I’ve been patiently waiting for the Democrats in the House and Senate to see what is right before their eyes. I admit, I’ve hoped for nearly two years that would see it—and act upon it. Compromise is a futile strategy for change—at least it is in this particular Congress, where majority rule has been supplanted by super-majority rule; where 60 votes is required to pass anything and everything. It seems that a 51-vote majority is just sooo yesterday. (And yes, I know it’s been used by both parties, but it is simply shameful the way in which it has been used these past two years—an abuse of the rule’s intent.)
I know that the House has tried. It’s passed many bills that have gotten stuck in the surreality of this 60-votes-equals-majority Senate. And, to be sure, much blame falls on the Senate Democratic leadership.
For some reason, what is crystal clear to Democratic (and many Independent) voters is invisible to the party’s political leaders. So, I shall say it here, joining the voices of so many others—bloggers and editorial page types, commentators and policy wonks.
Hear ye Democrats: you cannot win by compromise—not in 2010; you cannot implement policy by compromise. It takes two to compromise, and your only potential partner refuses to play along. The Republicans have been adamant to deny Democrats any sort of policy victory by forcing them to compromise the teeth out of any piece of legislation to come before Congress (particularly the Senate) and then refusing to support even the most watered down end product has been the Republicans’ strategy for two years. It’s not likely to change.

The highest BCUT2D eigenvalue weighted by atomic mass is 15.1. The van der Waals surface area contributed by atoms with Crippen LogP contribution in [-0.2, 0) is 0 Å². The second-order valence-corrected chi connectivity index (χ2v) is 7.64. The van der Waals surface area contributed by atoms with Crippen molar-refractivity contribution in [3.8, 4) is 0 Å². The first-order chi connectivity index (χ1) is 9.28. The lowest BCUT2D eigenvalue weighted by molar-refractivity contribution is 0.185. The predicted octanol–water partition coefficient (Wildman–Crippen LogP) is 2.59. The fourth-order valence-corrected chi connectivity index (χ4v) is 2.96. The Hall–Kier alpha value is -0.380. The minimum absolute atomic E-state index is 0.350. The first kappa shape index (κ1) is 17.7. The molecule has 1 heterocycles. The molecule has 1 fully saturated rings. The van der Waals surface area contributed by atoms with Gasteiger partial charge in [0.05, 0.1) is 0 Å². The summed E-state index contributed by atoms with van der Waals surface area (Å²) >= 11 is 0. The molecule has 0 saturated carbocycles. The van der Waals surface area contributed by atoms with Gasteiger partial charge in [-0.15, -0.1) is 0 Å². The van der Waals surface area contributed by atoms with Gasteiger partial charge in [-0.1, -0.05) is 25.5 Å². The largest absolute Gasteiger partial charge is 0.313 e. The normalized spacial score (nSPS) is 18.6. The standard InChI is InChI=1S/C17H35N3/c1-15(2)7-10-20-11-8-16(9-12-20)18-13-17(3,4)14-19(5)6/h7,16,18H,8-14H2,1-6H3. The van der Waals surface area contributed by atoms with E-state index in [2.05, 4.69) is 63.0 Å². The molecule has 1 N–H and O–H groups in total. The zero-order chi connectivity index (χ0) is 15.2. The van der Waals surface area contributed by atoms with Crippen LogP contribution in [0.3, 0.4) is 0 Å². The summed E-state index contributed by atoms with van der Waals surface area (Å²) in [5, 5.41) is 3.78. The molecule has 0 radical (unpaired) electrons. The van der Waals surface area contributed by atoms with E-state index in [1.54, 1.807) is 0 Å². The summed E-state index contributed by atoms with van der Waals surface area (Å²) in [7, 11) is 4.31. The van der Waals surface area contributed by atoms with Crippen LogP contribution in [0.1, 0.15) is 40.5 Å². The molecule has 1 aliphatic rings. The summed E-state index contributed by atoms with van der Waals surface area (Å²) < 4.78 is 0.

And even with all the compromise and practical begging of the republicans to join in Obama’s vision of bipartisanship, the Democrats have gained nothing and have lost the zeal of the base. The Republican strategy has been clear (and no big secret): “Just say NO.” And it seems to be working.
As we wend our way into the final weeks of this midterm election campaign, the Republicans are poised to win big. Why? It’s not like voters are longing for the good old days of George W. Voters are frustrated and angry. And the anger is directed toward the party in power—and rightly so. Had the Democrats been bolder and less interested in one or two Republican votes (especially after it became clear that it just wasn’t going to happen), we might not be having this conversation right now. The American public that elected Obama and a Democratic House and Senate were ready for change—big and bold change, not the incremental, gruel served up. We expected better; we expected more.